Java monitors as implemented in the java.util.concurrent.locks package provide no-priority nonblocking monitors. That is, threads signalled after blocking on a condition queue do not proceed immediately, but they have to wait until both the signalling thread and also other threads that might have requested the lock release it. This can be a source of errors (if threads that get in the middle leave the monitor in a state incompatible with the signalled thread re-entry) or inefficiency (if repeated evaluation of preconditions is used to ensure safe re-entry). A concise implementation of priority nonblocking monitors in Java is presented. Curiously, our monitors are implemented on top of the standard no-priority implementation. In order to verify the correctness of our solution, a formal transition model (that includes a formalisation of Java locks and conditions) has been defined and checked using Uppaal. This formal model can be reused for model checking concurrent Java programs which make use of the standard locks library (without reentrancy). The talk will also present ongoing work on a full correctness proof using deductive methods.
This is joint work with Angel Herranz.
As the speaker is aware that the topic might be too specific, a little abstruse, that there might possibly be some overexposure to concurrency in recent presentations and that the original spirit of the theory lunch is hardly recognizable for some time now, an alternate 15 min. crash course on termination, abstract interpretation and process calculi could replace the talk above.
Mark Marron, Researcher, IMDEA Software Institute
I will be giving an informal presentation of results from a recently concluded study on the heap structures that appear in "real-world" programs. This work, done in conjunction with collaborators at UC Davis and Microsoft Research, has substantial implications in a number of areas that are of interest to the researchers at Imdea. In particular the central message appears to be that heap is, in practice, a relatively simple structure where the vast majority of sharing (aliasing) and shapes that are present can be described in relatively simple ways that are closely related to standard programming idioms. This has interesting implications for type and annotation systems, the design of static analysis techniques, and work on software quality metrics.
As this work was motivated by a desire to view the heap from a naturalistic viewpoint (where we have an artifact which we wish to measure and understand) instead of an analytic viewpoint (where the heap is a defined by a known formalism) a substantial portion of the talk with be devoted to presenting the resulting measurements. I will, of course, present our interpretation of what these measurements mean wrt. understanding the heap in practice and our thoughts on the potential implications. However, as the goal of this work was to produce quantitative measurements that could be used to form and refute hypothesis about the heap in "practice" I also hope to solicit insights and thoughts from the audience.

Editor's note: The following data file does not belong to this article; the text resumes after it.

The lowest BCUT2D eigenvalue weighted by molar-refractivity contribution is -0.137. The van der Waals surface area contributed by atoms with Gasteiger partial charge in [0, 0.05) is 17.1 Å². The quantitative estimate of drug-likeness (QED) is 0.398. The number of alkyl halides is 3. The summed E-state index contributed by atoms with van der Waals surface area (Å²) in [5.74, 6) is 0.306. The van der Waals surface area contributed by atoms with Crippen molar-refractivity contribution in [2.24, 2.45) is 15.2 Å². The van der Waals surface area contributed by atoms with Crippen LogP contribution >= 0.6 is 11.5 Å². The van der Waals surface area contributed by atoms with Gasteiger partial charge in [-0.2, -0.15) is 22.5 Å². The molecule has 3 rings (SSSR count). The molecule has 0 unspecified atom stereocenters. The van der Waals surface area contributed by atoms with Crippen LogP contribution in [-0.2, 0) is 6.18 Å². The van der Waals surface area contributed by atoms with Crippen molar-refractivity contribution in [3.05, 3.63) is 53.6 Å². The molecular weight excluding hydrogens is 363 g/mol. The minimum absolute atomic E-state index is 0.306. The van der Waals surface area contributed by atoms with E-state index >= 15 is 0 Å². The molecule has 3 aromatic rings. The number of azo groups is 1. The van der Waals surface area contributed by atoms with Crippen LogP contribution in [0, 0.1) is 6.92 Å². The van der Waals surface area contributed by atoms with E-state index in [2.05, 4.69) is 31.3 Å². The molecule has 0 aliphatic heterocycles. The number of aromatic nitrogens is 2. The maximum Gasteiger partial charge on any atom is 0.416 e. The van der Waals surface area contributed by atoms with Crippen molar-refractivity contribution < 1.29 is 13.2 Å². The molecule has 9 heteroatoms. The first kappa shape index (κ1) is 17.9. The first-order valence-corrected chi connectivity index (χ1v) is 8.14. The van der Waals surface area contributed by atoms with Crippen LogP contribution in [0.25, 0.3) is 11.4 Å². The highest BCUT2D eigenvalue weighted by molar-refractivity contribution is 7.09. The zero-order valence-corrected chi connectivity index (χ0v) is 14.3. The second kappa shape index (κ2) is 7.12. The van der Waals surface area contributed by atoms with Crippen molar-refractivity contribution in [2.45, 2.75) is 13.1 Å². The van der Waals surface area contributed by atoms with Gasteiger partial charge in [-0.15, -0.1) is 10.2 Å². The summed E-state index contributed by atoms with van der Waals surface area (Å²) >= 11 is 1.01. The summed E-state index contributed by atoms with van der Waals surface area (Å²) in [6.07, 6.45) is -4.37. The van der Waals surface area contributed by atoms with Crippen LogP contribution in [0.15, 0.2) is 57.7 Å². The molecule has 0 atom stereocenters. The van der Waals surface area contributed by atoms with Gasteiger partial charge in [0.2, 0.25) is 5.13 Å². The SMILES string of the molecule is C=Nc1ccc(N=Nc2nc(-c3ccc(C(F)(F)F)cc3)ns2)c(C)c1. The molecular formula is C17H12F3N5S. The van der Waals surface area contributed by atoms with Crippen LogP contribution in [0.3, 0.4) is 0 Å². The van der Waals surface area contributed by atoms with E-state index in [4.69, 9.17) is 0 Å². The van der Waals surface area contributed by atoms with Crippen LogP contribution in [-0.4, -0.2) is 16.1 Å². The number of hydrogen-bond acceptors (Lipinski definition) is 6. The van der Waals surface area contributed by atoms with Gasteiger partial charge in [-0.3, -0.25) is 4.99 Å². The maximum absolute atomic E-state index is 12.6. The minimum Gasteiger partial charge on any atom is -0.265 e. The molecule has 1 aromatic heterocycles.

Alexey Gotsman, Assistant Research Professor, IMDEA Software Institute
Specifications of concurrent libraries are commonly given by the well-known notion of linearizability. However, to date linearizability has been no more than a box to be ticked in a paper with a new concurrent algorithm, lest it should get rejected. The notion has not even been defined for realistic settings in which concurrent algorithms usually get used! We show that linearizability is more important than that:
This is joint work with Hongseok Yang (University of Oxford, UK).
Aleksandar Nanevski, Assistant Research Professor, IMDEA Software Institute
Most interactive theorem provers provide support for some form of user-customizable proof automation. In a number of popular systems, such as Coq and Isabelle, this automation is achieved primarily through tactics, which are programmed in a separate language from that of the prover's base logic. While tactics are clearly useful in practice, they can be difficult to maintain and compose because, unlike lemmas, their behavior cannot be specified within the expressive type system of the prover itself.
In this talk, I will present a novel approach to proof automation in Coq that allows the user to specify the behavior of custom automated routines in terms of Coq's own type system. The approach involves a sophisticated application of Coq's canonical structures, which generalize Haskell type classes and facilitate a flexible style of dependently-typed logic programming. Specifically, just as Haskell type classes are used to infer the canonical implementation of an overloaded term at a given type, canonical structures can be used to infer the canonical proof of an overloaded lemma for a given instantiation of its parameters. I will also present a few design patterns for canonical structure programming that enable one to carefully and predictably coax Coq's type inference engine into triggering the execution of user-supplied algorithms during unification.